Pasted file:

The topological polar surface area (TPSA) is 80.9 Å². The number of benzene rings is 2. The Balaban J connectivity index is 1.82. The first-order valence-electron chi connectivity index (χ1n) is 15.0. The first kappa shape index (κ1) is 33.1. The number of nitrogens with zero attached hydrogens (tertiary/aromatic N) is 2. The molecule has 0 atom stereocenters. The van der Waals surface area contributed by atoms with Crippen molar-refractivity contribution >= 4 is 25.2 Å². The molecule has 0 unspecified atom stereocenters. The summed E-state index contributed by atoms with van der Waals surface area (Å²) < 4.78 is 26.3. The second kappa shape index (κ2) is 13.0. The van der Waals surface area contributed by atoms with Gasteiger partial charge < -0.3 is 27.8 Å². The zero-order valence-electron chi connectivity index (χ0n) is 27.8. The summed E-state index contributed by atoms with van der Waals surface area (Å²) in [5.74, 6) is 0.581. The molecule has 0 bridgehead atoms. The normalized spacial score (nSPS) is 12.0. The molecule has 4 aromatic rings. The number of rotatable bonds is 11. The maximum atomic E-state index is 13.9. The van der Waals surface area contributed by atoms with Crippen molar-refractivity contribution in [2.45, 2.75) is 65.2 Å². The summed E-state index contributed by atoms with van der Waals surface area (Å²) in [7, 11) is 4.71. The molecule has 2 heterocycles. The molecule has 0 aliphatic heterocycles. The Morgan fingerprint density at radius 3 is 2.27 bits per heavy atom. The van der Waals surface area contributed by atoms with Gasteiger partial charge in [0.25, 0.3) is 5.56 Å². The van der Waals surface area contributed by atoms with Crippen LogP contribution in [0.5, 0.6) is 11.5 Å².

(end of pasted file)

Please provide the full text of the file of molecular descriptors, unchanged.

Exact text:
The topological polar surface area (TPSA) is 80.9 Å². The number of benzene rings is 2. The Balaban J connectivity index is 1.82. The first-order valence-electron chi connectivity index (χ1n) is 15.0. The first kappa shape index (κ1) is 33.1. The number of nitrogens with zero attached hydrogens (tertiary/aromatic N) is 2. The molecule has 0 atom stereocenters. The van der Waals surface area contributed by atoms with Crippen molar-refractivity contribution >= 4 is 25.2 Å². The molecule has 0 unspecified atom stereocenters. The summed E-state index contributed by atoms with van der Waals surface area (Å²) < 4.78 is 26.3. The second kappa shape index (κ2) is 13.0. The van der Waals surface area contributed by atoms with Gasteiger partial charge < -0.3 is 27.8 Å². The zero-order valence-electron chi connectivity index (χ0n) is 27.8. The summed E-state index contributed by atoms with van der Waals surface area (Å²) in [5.74, 6) is 0.581. The molecule has 0 bridgehead atoms. The normalized spacial score (nSPS) is 12.0. The molecule has 4 aromatic rings. The number of rotatable bonds is 11. The maximum atomic E-state index is 13.9. The van der Waals surface area contributed by atoms with Crippen molar-refractivity contribution in [2.45, 2.75) is 65.2 Å². The summed E-state index contributed by atoms with van der Waals surface area (Å²) in [7, 11) is 4.71. The molecule has 2 heterocycles. The molecule has 0 aliphatic heterocycles. The Morgan fingerprint density at radius 3 is 2.27 bits per heavy atom. The van der Waals surface area contributed by atoms with Gasteiger partial charge in [0.25, 0.3) is 5.56 Å². The van der Waals surface area contributed by atoms with Crippen LogP contribution in [0.5, 0.6) is 11.5 Å².